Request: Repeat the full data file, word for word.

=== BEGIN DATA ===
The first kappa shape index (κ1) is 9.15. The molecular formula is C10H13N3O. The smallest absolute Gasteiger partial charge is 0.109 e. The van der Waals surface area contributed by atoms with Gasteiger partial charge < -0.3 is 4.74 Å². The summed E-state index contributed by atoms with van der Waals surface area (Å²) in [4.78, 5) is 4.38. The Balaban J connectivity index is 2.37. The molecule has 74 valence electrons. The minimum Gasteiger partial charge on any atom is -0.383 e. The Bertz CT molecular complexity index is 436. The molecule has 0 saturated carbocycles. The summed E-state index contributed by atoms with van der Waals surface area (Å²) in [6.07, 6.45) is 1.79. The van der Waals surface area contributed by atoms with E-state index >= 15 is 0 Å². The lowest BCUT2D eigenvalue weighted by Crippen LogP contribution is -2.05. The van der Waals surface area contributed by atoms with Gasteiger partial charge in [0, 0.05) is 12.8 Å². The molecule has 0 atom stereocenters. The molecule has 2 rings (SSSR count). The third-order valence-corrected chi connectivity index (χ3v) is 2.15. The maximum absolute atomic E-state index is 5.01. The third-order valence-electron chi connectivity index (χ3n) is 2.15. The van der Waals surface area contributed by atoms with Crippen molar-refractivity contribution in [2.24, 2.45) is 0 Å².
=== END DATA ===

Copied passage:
The first kappa shape index (κ1) is 9.15. The molecular formula is C10H13N3O. The smallest absolute Gasteiger partial charge is 0.109 e. The van der Waals surface area contributed by atoms with Gasteiger partial charge < -0.3 is 4.74 Å². The summed E-state index contributed by atoms with van der Waals surface area (Å²) in [4.78, 5) is 4.38. The Balaban J connectivity index is 2.37. The molecule has 74 valence electrons. The minimum Gasteiger partial charge on any atom is -0.383 e. The Bertz CT molecular complexity index is 436. The molecule has 0 saturated carbocycles. The summed E-state index contributed by atoms with van der Waals surface area (Å²) in [6.07, 6.45) is 1.79. The van der Waals surface area contributed by atoms with E-state index >= 15 is 0 Å². The lowest BCUT2D eigenvalue weighted by Crippen LogP contribution is -2.05. The van der Waals surface area contributed by atoms with Gasteiger partial charge in [0, 0.05) is 12.8 Å². The molecule has 0 atom stereocenters. The molecule has 2 rings (SSSR count). The third-order valence-corrected chi connectivity index (χ3v) is 2.15. The maximum absolute atomic E-state index is 5.01. The third-order valence-electron chi connectivity index (χ3n) is 2.15. The van der Waals surface area contributed by atoms with Crippen molar-refractivity contribution in [2.24, 2.45) is 0 Å².